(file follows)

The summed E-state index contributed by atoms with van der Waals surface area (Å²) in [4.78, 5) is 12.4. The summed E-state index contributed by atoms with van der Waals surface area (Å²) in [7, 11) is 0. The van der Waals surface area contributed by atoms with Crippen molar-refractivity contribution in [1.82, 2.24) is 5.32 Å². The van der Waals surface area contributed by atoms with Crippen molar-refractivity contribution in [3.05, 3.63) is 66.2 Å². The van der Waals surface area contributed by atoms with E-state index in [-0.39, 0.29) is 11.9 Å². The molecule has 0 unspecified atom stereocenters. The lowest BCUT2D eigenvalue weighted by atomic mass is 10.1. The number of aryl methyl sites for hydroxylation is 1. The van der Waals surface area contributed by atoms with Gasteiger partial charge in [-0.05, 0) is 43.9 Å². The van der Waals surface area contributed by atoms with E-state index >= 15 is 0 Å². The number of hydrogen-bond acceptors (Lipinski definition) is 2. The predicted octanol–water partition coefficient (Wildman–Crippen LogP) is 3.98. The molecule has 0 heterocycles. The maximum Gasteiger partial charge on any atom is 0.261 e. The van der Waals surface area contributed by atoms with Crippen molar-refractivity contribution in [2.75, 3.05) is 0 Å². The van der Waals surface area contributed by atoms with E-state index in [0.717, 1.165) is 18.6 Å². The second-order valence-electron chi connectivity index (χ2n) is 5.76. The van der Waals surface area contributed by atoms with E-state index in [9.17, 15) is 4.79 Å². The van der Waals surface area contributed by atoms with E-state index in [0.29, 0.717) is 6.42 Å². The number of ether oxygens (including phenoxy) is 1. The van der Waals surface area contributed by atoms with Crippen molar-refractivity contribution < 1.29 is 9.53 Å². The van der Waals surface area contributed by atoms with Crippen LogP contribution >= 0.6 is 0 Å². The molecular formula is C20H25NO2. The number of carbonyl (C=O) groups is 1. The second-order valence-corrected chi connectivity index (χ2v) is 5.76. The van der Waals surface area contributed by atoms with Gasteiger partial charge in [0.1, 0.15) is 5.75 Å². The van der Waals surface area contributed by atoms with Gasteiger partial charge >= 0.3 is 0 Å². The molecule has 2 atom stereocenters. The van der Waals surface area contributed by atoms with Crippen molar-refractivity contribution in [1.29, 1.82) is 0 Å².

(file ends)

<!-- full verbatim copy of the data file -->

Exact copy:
The summed E-state index contributed by atoms with van der Waals surface area (Å²) in [4.78, 5) is 12.4. The summed E-state index contributed by atoms with van der Waals surface area (Å²) in [7, 11) is 0. The van der Waals surface area contributed by atoms with Crippen molar-refractivity contribution in [1.82, 2.24) is 5.32 Å². The van der Waals surface area contributed by atoms with Crippen molar-refractivity contribution in [3.05, 3.63) is 66.2 Å². The van der Waals surface area contributed by atoms with E-state index in [-0.39, 0.29) is 11.9 Å². The molecule has 0 unspecified atom stereocenters. The lowest BCUT2D eigenvalue weighted by atomic mass is 10.1. The number of aryl methyl sites for hydroxylation is 1. The van der Waals surface area contributed by atoms with Gasteiger partial charge in [-0.05, 0) is 43.9 Å². The van der Waals surface area contributed by atoms with E-state index >= 15 is 0 Å². The number of hydrogen-bond acceptors (Lipinski definition) is 2. The predicted octanol–water partition coefficient (Wildman–Crippen LogP) is 3.98. The molecule has 0 heterocycles. The maximum Gasteiger partial charge on any atom is 0.261 e. The van der Waals surface area contributed by atoms with Crippen molar-refractivity contribution in [2.75, 3.05) is 0 Å². The van der Waals surface area contributed by atoms with E-state index in [0.717, 1.165) is 18.6 Å². The second-order valence-electron chi connectivity index (χ2n) is 5.76. The van der Waals surface area contributed by atoms with E-state index in [9.17, 15) is 4.79 Å². The van der Waals surface area contributed by atoms with E-state index in [0.29, 0.717) is 6.42 Å². The number of ether oxygens (including phenoxy) is 1. The van der Waals surface area contributed by atoms with Crippen molar-refractivity contribution < 1.29 is 9.53 Å². The van der Waals surface area contributed by atoms with Crippen LogP contribution >= 0.6 is 0 Å². The molecular formula is C20H25NO2. The number of carbonyl (C=O) groups is 1. The second-order valence-corrected chi connectivity index (χ2v) is 5.76. The van der Waals surface area contributed by atoms with Gasteiger partial charge in [0.1, 0.15) is 5.75 Å². The van der Waals surface area contributed by atoms with Gasteiger partial charge >= 0.3 is 0 Å². The molecule has 2 atom stereocenters. The van der Waals surface area contributed by atoms with Crippen molar-refractivity contribution in [1.29, 1.82) is 0 Å².